The U.N. Charter prohibits “the threat or use of force against the territorial integrity or political independence of any state,” while providing an exception for self-defense in the event of an armed attack.

The same document states that one of the U.N.’s main objectives is “promoting and encouraging respect for human rights and for fundamental freedoms.”

Of the 18 signatories to the “group of friends” initiative, only one (Saint Vincent and the Grenadines) is graded “free” in Freedom House’s annual assessment of countries’ political rights and civil liberties, and one (Bolivia) is graded “partly free.” The rest are all ranked as “not free.”

“Trusting China, Iran, Syria, North Korea, Cuba and Venezuela to be defenders of the United Nations Charter is like asking Col. Sanders to babysit your chickens,” Hillel Neuer, executive director of the non-governmental organization U.N. Watch, commented in response to the initiative.

‘A fairer international order’

The “rules-based international order” has been broadly defined as a framework of liberal political and economic norms established after World War II, centered on multilateral institutions, international trade, and promotion of human rights.

As recently as 2018, G20 leaders at a summit attended by Presidents Trump, Vladimir Putin, and Xi Jinping included in a declaration a “commitment to work together to improve a rules-based international order that is capable of effectively responding to a rapidly changing world.”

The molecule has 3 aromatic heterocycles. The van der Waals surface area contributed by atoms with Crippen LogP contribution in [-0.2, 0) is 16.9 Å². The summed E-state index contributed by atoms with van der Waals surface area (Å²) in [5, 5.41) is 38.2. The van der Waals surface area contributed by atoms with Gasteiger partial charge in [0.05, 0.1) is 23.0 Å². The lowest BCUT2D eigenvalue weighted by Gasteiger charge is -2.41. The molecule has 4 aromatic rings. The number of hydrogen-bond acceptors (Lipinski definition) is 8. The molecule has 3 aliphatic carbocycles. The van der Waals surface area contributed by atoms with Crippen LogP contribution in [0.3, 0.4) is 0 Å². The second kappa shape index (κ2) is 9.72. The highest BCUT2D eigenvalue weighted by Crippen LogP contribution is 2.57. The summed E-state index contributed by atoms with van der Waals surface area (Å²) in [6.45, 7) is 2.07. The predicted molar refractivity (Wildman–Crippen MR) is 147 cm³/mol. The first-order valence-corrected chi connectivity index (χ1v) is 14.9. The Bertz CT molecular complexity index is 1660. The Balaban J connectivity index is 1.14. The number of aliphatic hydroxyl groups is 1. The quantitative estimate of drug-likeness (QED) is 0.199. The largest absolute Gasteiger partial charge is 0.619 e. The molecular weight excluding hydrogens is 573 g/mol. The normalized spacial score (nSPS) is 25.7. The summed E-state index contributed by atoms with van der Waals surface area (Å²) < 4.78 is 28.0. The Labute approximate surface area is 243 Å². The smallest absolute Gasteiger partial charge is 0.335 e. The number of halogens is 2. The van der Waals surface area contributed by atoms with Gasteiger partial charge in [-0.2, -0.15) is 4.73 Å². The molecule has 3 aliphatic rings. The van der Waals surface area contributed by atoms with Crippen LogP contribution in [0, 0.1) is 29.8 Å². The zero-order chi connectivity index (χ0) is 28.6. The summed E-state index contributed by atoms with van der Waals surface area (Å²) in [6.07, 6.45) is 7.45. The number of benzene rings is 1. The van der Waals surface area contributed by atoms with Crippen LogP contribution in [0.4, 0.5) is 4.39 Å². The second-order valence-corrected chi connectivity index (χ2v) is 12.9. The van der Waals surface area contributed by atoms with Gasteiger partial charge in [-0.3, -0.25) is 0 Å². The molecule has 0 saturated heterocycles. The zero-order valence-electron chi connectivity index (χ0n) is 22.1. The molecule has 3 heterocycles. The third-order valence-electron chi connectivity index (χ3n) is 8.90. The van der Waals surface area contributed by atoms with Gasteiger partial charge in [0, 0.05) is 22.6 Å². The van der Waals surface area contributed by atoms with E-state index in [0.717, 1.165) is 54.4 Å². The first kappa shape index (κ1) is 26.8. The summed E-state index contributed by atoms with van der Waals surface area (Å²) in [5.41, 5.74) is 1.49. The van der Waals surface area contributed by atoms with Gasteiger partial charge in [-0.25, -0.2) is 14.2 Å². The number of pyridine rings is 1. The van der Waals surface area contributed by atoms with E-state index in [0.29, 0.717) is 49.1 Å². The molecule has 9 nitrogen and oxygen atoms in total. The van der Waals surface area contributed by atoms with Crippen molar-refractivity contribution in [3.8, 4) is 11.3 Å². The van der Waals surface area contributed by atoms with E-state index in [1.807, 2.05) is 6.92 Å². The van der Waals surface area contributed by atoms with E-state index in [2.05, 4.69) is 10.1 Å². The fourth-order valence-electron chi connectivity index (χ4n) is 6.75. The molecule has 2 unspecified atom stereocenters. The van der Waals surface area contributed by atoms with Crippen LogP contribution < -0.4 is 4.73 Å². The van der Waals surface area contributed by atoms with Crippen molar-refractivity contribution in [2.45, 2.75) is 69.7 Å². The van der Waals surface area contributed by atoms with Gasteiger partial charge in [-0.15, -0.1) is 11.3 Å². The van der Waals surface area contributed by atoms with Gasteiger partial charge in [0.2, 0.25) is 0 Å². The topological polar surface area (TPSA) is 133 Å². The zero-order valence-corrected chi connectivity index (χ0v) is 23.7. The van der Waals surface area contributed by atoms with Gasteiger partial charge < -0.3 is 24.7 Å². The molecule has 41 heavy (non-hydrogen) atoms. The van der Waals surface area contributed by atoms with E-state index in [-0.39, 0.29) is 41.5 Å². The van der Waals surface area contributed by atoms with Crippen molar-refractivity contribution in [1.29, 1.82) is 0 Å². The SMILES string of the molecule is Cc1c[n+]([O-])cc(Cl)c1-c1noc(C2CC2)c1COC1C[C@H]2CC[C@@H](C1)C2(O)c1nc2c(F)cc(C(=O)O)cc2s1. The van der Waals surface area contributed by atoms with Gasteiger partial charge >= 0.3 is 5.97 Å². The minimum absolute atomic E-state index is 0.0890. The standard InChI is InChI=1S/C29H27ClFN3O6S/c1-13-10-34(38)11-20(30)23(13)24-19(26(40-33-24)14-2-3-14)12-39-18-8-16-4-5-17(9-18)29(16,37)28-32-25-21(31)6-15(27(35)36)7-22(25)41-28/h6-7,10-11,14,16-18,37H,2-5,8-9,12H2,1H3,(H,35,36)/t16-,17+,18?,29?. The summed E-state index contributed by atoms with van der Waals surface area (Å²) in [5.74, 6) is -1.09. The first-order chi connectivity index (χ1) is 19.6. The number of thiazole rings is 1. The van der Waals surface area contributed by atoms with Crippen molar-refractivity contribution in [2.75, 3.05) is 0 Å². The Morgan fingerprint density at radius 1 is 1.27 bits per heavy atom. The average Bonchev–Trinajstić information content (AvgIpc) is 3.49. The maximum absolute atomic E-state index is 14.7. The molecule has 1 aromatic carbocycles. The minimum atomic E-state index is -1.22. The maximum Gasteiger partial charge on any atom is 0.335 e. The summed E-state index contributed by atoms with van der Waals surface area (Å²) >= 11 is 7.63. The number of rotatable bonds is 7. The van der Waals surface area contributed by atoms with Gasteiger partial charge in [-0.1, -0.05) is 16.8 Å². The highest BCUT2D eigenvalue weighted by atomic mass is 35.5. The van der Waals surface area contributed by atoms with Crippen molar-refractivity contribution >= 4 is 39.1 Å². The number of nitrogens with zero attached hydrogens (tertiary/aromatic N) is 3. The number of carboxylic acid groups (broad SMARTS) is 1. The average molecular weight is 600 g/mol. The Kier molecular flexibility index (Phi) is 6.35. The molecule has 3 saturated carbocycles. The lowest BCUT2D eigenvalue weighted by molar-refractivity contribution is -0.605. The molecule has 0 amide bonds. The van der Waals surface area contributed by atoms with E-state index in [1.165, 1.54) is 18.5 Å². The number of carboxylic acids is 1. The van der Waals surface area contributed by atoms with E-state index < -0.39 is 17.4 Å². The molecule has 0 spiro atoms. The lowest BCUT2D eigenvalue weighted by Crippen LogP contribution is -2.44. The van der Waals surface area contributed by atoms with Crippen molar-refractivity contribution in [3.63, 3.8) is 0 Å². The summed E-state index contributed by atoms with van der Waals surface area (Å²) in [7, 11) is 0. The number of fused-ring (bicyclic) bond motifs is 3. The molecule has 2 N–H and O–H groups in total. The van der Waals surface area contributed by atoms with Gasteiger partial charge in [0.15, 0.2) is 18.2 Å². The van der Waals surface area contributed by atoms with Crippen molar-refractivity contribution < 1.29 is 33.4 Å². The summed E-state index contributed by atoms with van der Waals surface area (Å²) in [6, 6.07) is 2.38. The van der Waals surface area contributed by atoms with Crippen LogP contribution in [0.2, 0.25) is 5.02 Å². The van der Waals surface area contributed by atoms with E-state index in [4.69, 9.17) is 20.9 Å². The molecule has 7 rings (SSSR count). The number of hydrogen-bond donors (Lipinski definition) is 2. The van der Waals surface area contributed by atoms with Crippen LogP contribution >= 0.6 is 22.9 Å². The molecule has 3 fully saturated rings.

Russian President Vladimir Putin with Chinese President Xi Jinping in 2019. (Photo by Mikhail Svetlov/Getty Images)
Russian President Vladimir Putin with Chinese President Xi Jinping in 2019. (Photo by Mikhail Svetlov/Getty Images)

But Russia and China have become increasingly critical of the concept, accusing the U.S. and its allies of shaping it to their own interests, at the expense of others. A China Daily editorial early this year described China and Russia as “key promoters of a fairer international order based on the Charter of the United Nations.”

On the eve of the first face-to-face interaction between the Biden administration and the Chinese government, in Alaska last March, China’s foreign ministry said the U.S. and its allies were “not entitled to define what the international order is, still less to impose their standard on others.”

“There is only one set of rules, and it is the basic norms governing international relations with the U.N. Charter as its cornerstone.”

At the Alaska talks, Secretary of State Antony Blinken in his opening remarks defended and stressed the importance of the “rules-based international order.”